Parenting: Learning about leaves

David Murphy says the leaves may not be as colorful this autumn, but you can still teach your kids why they change.
David Murphy says the leaves may not be as bright this year, and you can teach your kids why!
September 30, 2012 7:55:21 AM PDT
My kids used to love playing in leaf piles when they were young (note to parents: no jumping in leaves that are piled in the street, only in the yard). As they've gotten older, they've joined their parents in welcoming the spectacle of fall foliage with its variation of colors.

Have your kids ever wondered why the leaves become so brilliant in the fall? The next time you're out leaf-watching, explain it to them!

A nice explanation is available at sciencemadesimple.com. In a nutshell, the reason leaves change color and drop off their host trees in the autumn is that they are no longer performing their primary function of producing energy. They are no longer needed by the tree.

During the growing season, most trees exhibit green leaves, the color of chlorophyll that's produced in the leaves by energy drawn from the sun. This chemical reaction provides energy to the tree. As long as there's enough sunlight and temperatures are warm enough, this energy supply line continues to churn: the sun feeds the leaves, the leaves feed the tree.

So long, sun!

However in the fall, the hours of daylight diminish and the nights grow cooler. That means the tree stops drawing energy from the leaves and instead begins to burn the energy it's stored inside its branches, trunk and roots. The leaves change colors as the last of the chlorophyll drains out of them.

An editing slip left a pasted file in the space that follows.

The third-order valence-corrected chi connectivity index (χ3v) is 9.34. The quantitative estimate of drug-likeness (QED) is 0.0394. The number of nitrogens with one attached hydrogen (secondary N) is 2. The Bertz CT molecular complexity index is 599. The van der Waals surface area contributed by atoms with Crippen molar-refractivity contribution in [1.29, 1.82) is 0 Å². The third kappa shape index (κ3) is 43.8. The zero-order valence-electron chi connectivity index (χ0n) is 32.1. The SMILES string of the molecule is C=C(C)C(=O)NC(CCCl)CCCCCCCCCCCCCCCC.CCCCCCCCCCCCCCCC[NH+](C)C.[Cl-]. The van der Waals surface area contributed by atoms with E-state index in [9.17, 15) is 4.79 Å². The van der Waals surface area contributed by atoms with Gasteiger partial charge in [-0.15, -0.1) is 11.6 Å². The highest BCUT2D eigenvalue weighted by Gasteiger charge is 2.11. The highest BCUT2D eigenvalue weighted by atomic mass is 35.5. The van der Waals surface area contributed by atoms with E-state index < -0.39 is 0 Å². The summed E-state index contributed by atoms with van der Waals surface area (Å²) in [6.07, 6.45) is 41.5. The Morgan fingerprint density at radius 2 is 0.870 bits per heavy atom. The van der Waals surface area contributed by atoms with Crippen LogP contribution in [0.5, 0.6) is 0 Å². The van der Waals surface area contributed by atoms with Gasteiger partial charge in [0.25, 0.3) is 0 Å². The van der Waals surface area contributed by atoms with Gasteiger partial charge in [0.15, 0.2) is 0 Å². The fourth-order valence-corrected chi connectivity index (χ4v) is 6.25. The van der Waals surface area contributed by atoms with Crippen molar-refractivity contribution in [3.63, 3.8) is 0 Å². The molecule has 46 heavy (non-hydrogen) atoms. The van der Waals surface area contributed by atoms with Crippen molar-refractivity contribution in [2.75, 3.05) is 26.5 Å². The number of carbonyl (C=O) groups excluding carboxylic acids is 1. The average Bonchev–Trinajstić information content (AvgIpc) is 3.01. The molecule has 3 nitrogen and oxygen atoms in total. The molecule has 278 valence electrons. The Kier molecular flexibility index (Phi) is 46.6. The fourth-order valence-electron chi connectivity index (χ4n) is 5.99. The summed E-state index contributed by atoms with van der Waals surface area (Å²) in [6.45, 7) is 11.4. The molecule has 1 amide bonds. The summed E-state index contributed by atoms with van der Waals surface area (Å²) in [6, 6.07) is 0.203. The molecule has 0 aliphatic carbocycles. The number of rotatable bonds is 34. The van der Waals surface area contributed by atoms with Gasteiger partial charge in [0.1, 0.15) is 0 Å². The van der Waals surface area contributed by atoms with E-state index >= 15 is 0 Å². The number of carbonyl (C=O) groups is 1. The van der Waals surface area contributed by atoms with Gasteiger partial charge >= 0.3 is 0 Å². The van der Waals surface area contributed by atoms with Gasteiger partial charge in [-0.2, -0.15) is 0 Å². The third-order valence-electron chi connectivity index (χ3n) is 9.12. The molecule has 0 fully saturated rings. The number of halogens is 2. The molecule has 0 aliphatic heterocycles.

The reds and oranges you see are colors that were always there, in many cases, but took a back seat to the more vigorous green sparked by the chlorophyll. In some cases, the colors are the result of sugars caught inside the leaves being alternately baked by the waning autumn sunlight and then cooled at night.

A dimmer outlook

By the way, this year's leaf display in the northeast might not be as bright as usual. Karl Niklas, a Cornell University professor of plant biology, says there's been too little rain and the summer temperatures have been too hot in our part of the country this year.

As a result, many trees are stressed and are shedding leaves early before they can get around to changing colors. "I wish I was wrong," Niklas says, "but I'm predicting that this year's autumn coloration will not be as grand as in years past."

Still, even in a less vibrant autumn, the leaves still turn enough to be admired---and you can still talk to your kids about why!

---David Murphy

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